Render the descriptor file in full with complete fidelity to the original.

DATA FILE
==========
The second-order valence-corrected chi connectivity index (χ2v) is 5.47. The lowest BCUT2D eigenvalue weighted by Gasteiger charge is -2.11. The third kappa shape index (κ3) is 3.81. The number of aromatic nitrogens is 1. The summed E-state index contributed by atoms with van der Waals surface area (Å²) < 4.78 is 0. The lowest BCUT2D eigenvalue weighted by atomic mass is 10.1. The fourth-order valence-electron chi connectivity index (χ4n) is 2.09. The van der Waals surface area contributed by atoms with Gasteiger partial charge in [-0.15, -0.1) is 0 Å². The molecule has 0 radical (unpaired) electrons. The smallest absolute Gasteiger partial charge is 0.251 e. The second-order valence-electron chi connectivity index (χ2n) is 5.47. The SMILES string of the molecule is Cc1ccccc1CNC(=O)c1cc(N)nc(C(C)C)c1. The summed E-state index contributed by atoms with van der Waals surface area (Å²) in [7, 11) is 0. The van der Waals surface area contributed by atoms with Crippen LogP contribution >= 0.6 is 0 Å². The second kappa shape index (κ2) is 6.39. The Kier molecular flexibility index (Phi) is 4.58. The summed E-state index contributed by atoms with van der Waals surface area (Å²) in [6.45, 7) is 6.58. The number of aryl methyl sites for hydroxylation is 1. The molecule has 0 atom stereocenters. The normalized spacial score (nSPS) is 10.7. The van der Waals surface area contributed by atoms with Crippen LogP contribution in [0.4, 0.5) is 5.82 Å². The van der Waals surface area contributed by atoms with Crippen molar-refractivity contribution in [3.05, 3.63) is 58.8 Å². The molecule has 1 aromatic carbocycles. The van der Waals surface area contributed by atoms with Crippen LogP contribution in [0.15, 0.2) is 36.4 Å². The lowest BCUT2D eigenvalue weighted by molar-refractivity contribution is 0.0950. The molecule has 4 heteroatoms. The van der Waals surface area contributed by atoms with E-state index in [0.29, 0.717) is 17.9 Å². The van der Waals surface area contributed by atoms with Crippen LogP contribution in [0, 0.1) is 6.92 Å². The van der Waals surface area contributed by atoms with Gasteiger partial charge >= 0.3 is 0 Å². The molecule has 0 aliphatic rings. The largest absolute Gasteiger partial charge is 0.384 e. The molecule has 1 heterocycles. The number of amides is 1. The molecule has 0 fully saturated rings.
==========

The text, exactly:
The second-order valence-corrected chi connectivity index (χ2v) is 5.47. The lowest BCUT2D eigenvalue weighted by Gasteiger charge is -2.11. The third kappa shape index (κ3) is 3.81. The number of aromatic nitrogens is 1. The summed E-state index contributed by atoms with van der Waals surface area (Å²) < 4.78 is 0. The lowest BCUT2D eigenvalue weighted by atomic mass is 10.1. The fourth-order valence-electron chi connectivity index (χ4n) is 2.09. The van der Waals surface area contributed by atoms with Gasteiger partial charge in [-0.15, -0.1) is 0 Å². The molecule has 0 radical (unpaired) electrons. The smallest absolute Gasteiger partial charge is 0.251 e. The second-order valence-electron chi connectivity index (χ2n) is 5.47. The SMILES string of the molecule is Cc1ccccc1CNC(=O)c1cc(N)nc(C(C)C)c1. The summed E-state index contributed by atoms with van der Waals surface area (Å²) in [7, 11) is 0. The van der Waals surface area contributed by atoms with Crippen LogP contribution >= 0.6 is 0 Å². The second kappa shape index (κ2) is 6.39. The Kier molecular flexibility index (Phi) is 4.58. The summed E-state index contributed by atoms with van der Waals surface area (Å²) in [6.45, 7) is 6.58. The number of aryl methyl sites for hydroxylation is 1. The molecule has 0 atom stereocenters. The normalized spacial score (nSPS) is 10.7. The van der Waals surface area contributed by atoms with Crippen LogP contribution in [0.4, 0.5) is 5.82 Å². The van der Waals surface area contributed by atoms with Crippen molar-refractivity contribution in [3.05, 3.63) is 58.8 Å². The molecule has 1 aromatic carbocycles. The van der Waals surface area contributed by atoms with Crippen LogP contribution in [0.15, 0.2) is 36.4 Å². The lowest BCUT2D eigenvalue weighted by molar-refractivity contribution is 0.0950. The molecule has 4 heteroatoms. The van der Waals surface area contributed by atoms with E-state index in [0.29, 0.717) is 17.9 Å². The van der Waals surface area contributed by atoms with Crippen LogP contribution in [0, 0.1) is 6.92 Å². The van der Waals surface area contributed by atoms with Gasteiger partial charge >= 0.3 is 0 Å². The molecule has 0 aliphatic rings. The largest absolute Gasteiger partial charge is 0.384 e. The molecule has 1 heterocycles. The number of amides is 1. The molecule has 0 fully saturated rings.